• W. H. Tang
  • Q. H. Wu
Part of the Power Systems book series (POWSYS)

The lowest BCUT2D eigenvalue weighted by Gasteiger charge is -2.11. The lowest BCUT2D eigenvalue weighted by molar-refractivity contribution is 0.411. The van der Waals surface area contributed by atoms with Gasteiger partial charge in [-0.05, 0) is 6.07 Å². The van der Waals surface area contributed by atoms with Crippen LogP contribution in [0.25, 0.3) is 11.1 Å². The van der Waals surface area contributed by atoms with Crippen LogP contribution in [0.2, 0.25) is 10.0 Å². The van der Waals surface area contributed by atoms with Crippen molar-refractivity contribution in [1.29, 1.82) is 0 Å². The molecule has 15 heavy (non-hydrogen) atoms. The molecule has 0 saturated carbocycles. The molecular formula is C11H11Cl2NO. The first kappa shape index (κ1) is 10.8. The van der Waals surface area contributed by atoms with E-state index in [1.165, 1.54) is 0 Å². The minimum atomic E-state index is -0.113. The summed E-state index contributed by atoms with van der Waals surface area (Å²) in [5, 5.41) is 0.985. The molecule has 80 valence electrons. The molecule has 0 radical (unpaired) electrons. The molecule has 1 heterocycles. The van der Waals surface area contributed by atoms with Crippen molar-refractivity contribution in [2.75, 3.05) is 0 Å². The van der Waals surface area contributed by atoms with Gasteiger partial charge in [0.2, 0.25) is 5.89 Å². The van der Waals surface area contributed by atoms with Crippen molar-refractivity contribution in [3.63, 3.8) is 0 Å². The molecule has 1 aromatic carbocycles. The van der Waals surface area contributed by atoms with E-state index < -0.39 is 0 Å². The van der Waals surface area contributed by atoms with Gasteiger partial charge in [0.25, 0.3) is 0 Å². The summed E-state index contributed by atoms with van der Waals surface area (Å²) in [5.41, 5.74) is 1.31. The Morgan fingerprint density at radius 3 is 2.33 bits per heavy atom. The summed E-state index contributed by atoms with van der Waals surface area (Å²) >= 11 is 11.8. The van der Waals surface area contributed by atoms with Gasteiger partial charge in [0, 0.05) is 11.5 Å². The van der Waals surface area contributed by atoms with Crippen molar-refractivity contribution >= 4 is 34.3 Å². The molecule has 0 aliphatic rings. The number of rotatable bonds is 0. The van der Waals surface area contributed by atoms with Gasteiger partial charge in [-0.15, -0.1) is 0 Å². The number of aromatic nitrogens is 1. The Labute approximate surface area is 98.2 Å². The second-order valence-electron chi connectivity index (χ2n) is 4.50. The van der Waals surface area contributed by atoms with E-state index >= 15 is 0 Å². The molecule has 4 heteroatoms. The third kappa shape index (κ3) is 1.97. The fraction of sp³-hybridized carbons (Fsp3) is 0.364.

The electricity supply industry is usually divided into three functional sections, including generation, transmission and distribution. Power transformers, on-load tap changers, circuit breakers, current transformers, station batteries and switch gears are the main devices of a transmission and distribution infrastructure that act together to transfer power from power stations to homes and business customers. These devices are critical assets, and if they were to fail that could cause power outages, personal and environmental hazards and expensive rerouting or purchase of power from other power suppliers. Therefore, these critical assets should be monitored closely and continuously in order to assess their operating conditions and ensure their maximum uptime. Particularly, large oil-immersed power transformers are among the most expensive assets in power transmission and distribution networks. It can raise or lower the voltage or current in an AC circuit, isolate circuits from each other and increase or decrease the apparent value of a capacitor, an inductor or a resistor. Consequently, power transformers enable us to transmit electrical energy over great distance and to distribute it safely to factories and homes. A transformer can fail due to any combination of electrical, mechanical or thermal stresses. Such failures are sometimes catastrophic and almost always include irreversible internal damage. Part of failures may lead to high cost for replacement or repair and an unplanned outage of a power transformer is highly uneconomical. As a result, as major equipment in power systems, its correct functioning is vital to enable efficient and reliable operations of power systems.